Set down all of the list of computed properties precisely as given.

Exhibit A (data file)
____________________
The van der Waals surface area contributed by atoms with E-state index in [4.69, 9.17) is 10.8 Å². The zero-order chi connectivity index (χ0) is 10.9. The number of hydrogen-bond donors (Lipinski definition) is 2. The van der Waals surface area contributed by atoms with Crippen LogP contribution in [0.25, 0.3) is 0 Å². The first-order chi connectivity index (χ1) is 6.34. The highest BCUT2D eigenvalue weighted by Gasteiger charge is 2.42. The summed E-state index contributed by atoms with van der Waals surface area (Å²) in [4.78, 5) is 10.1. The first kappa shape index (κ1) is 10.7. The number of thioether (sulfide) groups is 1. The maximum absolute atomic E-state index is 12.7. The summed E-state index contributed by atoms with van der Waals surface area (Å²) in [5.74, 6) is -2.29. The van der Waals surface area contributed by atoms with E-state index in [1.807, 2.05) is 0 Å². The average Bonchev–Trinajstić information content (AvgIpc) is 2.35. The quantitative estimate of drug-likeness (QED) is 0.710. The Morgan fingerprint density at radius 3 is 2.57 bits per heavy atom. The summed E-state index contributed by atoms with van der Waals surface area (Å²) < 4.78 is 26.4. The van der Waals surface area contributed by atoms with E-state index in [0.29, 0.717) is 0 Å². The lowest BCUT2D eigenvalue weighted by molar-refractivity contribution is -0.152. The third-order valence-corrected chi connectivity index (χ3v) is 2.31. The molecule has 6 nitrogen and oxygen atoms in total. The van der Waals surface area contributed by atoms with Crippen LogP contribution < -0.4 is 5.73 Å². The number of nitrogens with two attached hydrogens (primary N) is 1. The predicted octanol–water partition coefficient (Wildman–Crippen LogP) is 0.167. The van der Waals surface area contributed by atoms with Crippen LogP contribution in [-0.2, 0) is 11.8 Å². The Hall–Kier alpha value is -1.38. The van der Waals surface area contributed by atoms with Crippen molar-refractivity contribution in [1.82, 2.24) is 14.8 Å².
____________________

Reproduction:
The van der Waals surface area contributed by atoms with E-state index in [4.69, 9.17) is 10.8 Å². The zero-order chi connectivity index (χ0) is 10.9. The number of hydrogen-bond donors (Lipinski definition) is 2. The van der Waals surface area contributed by atoms with Crippen LogP contribution in [0.25, 0.3) is 0 Å². The first-order chi connectivity index (χ1) is 6.34. The highest BCUT2D eigenvalue weighted by Gasteiger charge is 2.42. The summed E-state index contributed by atoms with van der Waals surface area (Å²) in [4.78, 5) is 10.1. The first kappa shape index (κ1) is 10.7. The number of thioether (sulfide) groups is 1. The maximum absolute atomic E-state index is 12.7. The summed E-state index contributed by atoms with van der Waals surface area (Å²) in [5.74, 6) is -2.29. The van der Waals surface area contributed by atoms with E-state index in [1.807, 2.05) is 0 Å². The average Bonchev–Trinajstić information content (AvgIpc) is 2.35. The quantitative estimate of drug-likeness (QED) is 0.710. The Morgan fingerprint density at radius 3 is 2.57 bits per heavy atom. The summed E-state index contributed by atoms with van der Waals surface area (Å²) < 4.78 is 26.4. The van der Waals surface area contributed by atoms with E-state index in [0.29, 0.717) is 0 Å². The lowest BCUT2D eigenvalue weighted by molar-refractivity contribution is -0.152. The third-order valence-corrected chi connectivity index (χ3v) is 2.31. The molecule has 6 nitrogen and oxygen atoms in total. The van der Waals surface area contributed by atoms with Crippen LogP contribution < -0.4 is 5.73 Å². The number of nitrogens with two attached hydrogens (primary N) is 1. The predicted octanol–water partition coefficient (Wildman–Crippen LogP) is 0.167. The van der Waals surface area contributed by atoms with Crippen LogP contribution in [-0.2, 0) is 11.8 Å². The Hall–Kier alpha value is -1.38. The van der Waals surface area contributed by atoms with Crippen molar-refractivity contribution in [1.82, 2.24) is 14.8 Å².